What seems like a joke to members of the majority can be deeply hurtful to members of a minority. These days, that’s a particular issue in areas with a large concentration of people of Middle Eastern heritage—such as Michigan.
As the “war on terror” shows no signs of abating, it makes sense to remind managers and supervisors to stay away from any comments on ethnicity, including jokes about airport security and the like.
Recent case: Kenneth Eid worked for Saint-Gobain Abrasives for years and generally was well-liked. Eid, who was born in the United States, is Arab-American and practices the Eastern Orthodox faith. He also has a dark complexion.
Eid began having trouble with a white supervisor (nicknamed “the Swede” because of his ethnicity) who made comments suggesting Arabs should be deported. The supervisor also said that white males couldn’t get into Yale because of all the affirmative action plans that favored minority applicants at the expense of white males.
But that wasn’t all. The supervisor also commented to co-workers who traveled on business that they should stay away from Eid at the airport since his “swarthy” complexion would mean delays at airport security screenings.
Then Eid’s performance allegedly deteriorated and the company claimed it was getting complaints about his attitude.
When he was placed on a last-chance performance improvement plan, he finally complained toabout some of the comments his supervisor allegedly had made.
But no one investigated, and management later told the court that Eid didn’t provide enough information for an investigation.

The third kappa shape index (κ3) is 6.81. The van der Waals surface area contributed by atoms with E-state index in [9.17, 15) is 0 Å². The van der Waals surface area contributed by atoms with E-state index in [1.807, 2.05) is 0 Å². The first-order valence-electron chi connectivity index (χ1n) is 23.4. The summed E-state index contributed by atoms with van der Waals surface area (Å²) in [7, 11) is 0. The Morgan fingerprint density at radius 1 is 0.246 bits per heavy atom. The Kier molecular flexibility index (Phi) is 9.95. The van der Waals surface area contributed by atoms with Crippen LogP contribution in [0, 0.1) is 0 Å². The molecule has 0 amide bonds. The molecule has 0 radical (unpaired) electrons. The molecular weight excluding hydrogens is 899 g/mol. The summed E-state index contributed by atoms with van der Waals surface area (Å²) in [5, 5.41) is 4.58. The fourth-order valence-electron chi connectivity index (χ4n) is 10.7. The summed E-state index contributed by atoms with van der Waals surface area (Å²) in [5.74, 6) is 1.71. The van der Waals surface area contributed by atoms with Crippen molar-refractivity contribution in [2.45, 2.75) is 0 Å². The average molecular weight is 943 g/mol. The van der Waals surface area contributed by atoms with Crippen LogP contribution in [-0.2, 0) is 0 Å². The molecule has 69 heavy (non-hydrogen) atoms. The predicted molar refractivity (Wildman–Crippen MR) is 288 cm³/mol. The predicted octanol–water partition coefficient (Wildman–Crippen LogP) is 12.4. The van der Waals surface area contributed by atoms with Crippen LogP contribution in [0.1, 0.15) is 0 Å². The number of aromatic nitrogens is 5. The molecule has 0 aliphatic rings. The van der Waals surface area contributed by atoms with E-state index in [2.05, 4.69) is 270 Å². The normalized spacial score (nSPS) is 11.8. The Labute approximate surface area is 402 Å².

Saint-Gobain eventually fired Eid, and he sued for race and national origin discrimination. Eid presented to the court an e-mail he had sent the day after he complained to management about the discrimination. It listed those attending a meeting at which some of the comments allegedly were made.
Eid also pointed to other employees who had the same or similarbut were not told their jobs were at risk. Finally, he got testimony from customers contradicting the alleged complaints his supervisor said Eid had received.
The court ordered a trial. (Eid v. Saint-Gobain Abrasives, No. 06-12392, ED MI, 2007)
Advice: This employer made several mistakes. The case demonstrates why someone in HR needs to stay on top of things.
Here are some tips for avoiding a maelstrom:
- Before authorizing a performance improvement plan, make certain that other employees with similar problems also have been placed on performance improvement plans.
- Respond immediately to any discrimination complaints with a full and complete investigation. You cannot tell the employee to do your investigative work for you.
- Make spot inspections for signs of a hostile work environment (e.g., look for posters, cartoons or other offensive material on bulletin boards or in work spaces).
- Consider getting 360-degree feedback on all supervisors. Include questions about their attitudes toward women, minorities and people with other protected characteristics.
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